Spiritual wellness means many things to many people depending on where they are from and where they may have gained their spiritual foundation. Some people’s Wellness is grounded in their religion, others’ practices may be grounded in their culture. Spiritual Wellness to me is defined as expanding a sense of purpose and meaning in life, including one’s morals and ethics. It may or may not involve religious activities. Spiritual awareness is an expansive process of living each day, at work and at home, in alignment with a sense of purpose and deeply held values. For many, it is the transition from doing to being.
Wellness is a modern word with ancient roots. In today’s world, wellness has gained popularity since the 1950s – 70s, when the writings and leadership of an informal network of physicians and thinkers in the United States largely shaped the way we conceptualize and talk about wellness today. Aspects of modern wellness concepts are firmly rooted in several intellectual, religious, and medical movements in the United States and Europe in the 19th century. The tenets of wellness can also be traced to the ancient civilizations of Greece, Rome, and Asia, whose historical traditions have indelibly influenced the modern wellness movement.
Although religion and spirituality can be connected, they’re different. A faith community or organized religion can give you an outlet for your spirituality, but religion isn’t spirituality’s only expression. Hope, love, joy, meaning, purpose, connection, appreciation of beauty, and caring and compassion for others are associated with spiritual well-being.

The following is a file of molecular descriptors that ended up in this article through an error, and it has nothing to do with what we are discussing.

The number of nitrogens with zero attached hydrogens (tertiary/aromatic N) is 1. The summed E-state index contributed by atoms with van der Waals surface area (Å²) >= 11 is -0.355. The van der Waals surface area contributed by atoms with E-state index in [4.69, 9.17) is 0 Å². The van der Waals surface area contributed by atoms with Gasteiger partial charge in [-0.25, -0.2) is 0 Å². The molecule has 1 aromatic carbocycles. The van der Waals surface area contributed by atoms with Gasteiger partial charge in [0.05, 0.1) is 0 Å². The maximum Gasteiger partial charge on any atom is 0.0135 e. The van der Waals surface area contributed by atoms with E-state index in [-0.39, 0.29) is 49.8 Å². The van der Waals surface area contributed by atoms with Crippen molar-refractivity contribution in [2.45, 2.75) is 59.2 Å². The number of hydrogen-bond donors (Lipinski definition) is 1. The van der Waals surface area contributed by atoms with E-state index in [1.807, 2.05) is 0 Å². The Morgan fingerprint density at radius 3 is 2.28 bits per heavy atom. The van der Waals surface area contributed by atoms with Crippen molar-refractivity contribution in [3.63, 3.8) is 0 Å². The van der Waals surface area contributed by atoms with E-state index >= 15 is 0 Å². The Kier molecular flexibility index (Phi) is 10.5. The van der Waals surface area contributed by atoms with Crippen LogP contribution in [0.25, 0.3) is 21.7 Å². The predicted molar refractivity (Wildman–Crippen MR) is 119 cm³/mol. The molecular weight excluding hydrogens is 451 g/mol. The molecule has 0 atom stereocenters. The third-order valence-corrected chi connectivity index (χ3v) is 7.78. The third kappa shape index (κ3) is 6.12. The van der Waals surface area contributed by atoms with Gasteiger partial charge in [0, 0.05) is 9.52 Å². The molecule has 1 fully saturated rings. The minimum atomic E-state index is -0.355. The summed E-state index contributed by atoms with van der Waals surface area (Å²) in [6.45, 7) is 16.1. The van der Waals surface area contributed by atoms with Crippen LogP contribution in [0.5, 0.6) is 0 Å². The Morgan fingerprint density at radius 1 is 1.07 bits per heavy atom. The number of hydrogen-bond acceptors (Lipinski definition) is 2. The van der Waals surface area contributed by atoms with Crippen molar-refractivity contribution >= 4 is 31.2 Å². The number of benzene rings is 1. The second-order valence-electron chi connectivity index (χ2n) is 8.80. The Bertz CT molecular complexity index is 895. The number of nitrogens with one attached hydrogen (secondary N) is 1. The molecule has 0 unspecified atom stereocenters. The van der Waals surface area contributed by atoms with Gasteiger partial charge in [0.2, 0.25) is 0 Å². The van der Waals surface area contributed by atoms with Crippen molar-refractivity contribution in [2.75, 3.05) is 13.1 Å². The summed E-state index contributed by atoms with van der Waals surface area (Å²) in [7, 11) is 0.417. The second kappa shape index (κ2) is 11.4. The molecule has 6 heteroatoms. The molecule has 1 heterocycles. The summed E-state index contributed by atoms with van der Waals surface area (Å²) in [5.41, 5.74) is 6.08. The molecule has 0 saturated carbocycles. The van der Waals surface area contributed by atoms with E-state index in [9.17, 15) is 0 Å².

As with the last three histories, there is so much that we could talk about on this subject so here’s how I want to break it down. For this history I asked the following: When was it first recorded? What is the purpose? How did it evolve? What does it look like today? Where can I learn more? These are the questions I will answer in this piece based on the information that we currently have. We are constantly making new discoveries and I imagine much of this originally was passed down through oral histories making the roots or “origin” hard to determine with specificity.